We all know the feeling. Rushing to work or travelling, you remember to pack everything except for that insignificant but vital tool that keeps our phones, computers, headphones and the rest, charged and connected.
Unable to find someone who can lend us the precise cable we need, a trip to a shop ensues. The end result is that we steadily accumulate a drawer full of largely unused plastic and cable that eventually needs throwing out.
The charger market for phones, laptops and tablets is little more than a cartel and a cynical exercise in moneymaking. There is no good reason why devices should have different and incompatible electric chargers. This is a problem that has been created by tech companies seeing an opportunity to squeeze more money out of customers.
European Commission research suggests that the average person owns three mobile phone chargers, of which they use two regularly. From personal experience, those figures sound like they are on the low side.
Yet it could soon become a problem of the past.
The European Commission’s proposal to force manufacturers to create a universal charger for phones and small electronic devices is long overdue and, indeed, is the culmination of a decade of lobbying by MEPs and Commission officials.
Promising lower costs for consumers and drastically reducing the estimated 11,000 tonnes of waste per year generated by disposed of and unused charging cables, helping the EU to cut high polluting plastic waste and carbon emissions, it is a no brainer.
What the Commission has proposed is that all smartphones sold in the EU must have USB-C chargers. These currently account for about 30% of the charger market but are not used for most Android and Apple phones. If the directive proceeds smoothly, the era of multiple chargers could be over in 2026.
Not surprisingly, Apple is the company that has opposed the single charger the most, arguing that it will stifle innovation.
However, considering that chargers are identical products with the exception of the shape of the last couple of centimetres that go into the device, it’s very hard to take that argument seriously. Chargers are the antithesis of innovation.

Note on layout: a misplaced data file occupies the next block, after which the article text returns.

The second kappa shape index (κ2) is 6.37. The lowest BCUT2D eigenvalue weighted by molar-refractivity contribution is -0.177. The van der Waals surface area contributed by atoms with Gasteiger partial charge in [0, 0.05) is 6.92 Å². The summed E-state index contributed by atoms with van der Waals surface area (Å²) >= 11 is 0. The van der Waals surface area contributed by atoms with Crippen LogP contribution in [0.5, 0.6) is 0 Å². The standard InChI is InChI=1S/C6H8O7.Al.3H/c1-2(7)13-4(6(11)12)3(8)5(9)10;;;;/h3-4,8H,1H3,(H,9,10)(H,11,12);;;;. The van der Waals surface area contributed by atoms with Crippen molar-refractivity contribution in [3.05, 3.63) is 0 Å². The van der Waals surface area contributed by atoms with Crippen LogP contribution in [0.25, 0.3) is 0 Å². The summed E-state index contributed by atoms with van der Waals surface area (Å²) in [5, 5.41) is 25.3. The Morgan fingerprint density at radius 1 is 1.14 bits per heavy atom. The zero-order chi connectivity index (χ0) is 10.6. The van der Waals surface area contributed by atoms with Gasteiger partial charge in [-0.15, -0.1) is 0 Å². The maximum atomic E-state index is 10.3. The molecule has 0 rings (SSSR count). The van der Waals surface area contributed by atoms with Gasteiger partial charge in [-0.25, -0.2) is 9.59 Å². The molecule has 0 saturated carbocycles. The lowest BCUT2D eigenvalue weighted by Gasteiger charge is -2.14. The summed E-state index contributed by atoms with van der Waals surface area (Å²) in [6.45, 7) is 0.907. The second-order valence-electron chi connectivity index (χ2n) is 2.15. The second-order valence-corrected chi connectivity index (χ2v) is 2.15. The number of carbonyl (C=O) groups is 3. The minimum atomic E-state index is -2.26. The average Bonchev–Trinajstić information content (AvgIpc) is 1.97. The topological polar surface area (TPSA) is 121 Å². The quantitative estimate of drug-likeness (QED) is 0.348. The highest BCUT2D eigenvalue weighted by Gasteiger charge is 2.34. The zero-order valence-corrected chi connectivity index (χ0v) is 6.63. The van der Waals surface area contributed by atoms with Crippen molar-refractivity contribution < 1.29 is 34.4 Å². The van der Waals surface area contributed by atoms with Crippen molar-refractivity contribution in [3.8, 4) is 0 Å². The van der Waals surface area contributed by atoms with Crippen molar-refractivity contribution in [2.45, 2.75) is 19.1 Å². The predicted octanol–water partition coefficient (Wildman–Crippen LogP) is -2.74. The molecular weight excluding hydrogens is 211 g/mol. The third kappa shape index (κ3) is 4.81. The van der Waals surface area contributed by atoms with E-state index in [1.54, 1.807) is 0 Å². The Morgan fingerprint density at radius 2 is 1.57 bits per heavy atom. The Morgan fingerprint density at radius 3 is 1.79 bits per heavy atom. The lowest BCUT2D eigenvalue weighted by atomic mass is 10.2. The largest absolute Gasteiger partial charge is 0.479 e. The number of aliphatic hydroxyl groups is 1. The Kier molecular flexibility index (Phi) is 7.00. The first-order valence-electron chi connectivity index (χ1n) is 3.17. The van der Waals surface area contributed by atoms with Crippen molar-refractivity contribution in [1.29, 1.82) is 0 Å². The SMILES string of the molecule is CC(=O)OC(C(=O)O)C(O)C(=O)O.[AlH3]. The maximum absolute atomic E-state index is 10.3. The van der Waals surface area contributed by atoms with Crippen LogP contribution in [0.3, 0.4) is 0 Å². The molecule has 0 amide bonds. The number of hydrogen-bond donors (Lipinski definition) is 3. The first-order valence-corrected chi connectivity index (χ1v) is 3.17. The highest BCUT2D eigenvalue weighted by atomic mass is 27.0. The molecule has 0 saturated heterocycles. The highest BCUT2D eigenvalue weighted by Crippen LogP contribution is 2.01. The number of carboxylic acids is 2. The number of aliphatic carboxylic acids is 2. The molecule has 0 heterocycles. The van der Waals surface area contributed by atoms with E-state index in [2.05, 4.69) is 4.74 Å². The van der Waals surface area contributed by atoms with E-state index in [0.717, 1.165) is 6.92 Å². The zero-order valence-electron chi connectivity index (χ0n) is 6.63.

However, simplifying the charger market is just one battle in a bigger war. Let us hope that success on chargers gives the EU executive the heart to wage war on the ultimate example of pointless plastic. Next stop: the universal plug.
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Albanian Parliament voted on Thursday in favour of mandating COVID-19 vaccines for all parliamentarians, in the hopes of encouraging vaccination uptake.
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The AS Monaco football club launched its first vegetable garden on Tuesday (21 September), which will be used to feed the players with organic, local and seasonal produce. EURACTIV France reports.
Following a French initiative against the country of origin principle, Ireland is leading a counter-offensive of ten countries that consider the move would disrupt the digital single market.
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Tunisia’s democracy faces its ‘gravest’ threat in the decade since the Arab Spring, opposition and civil society leaders in the country have warned, while the president set out plans to rule by decree and amend the constitution.
Although Germany’s annual harvest and arable farming report was revised at the end of August to take account of the climate crisis, it still includes changes that remain just ‘symbolic politics’ for environmentalist NGOs and organic farmers.
And… with the “historic” German federal election around the corner, stay updated with EURACTIV’s election tracker, run by our reporters on the ground.
Look out for…
- Meetings of European Parliament committees.
- High Representative Josep Borrell receives Moldova’s PM Natalia Gavrilita on Monday.
Views are the author’s
[Edited by Zoran Radosavljevic]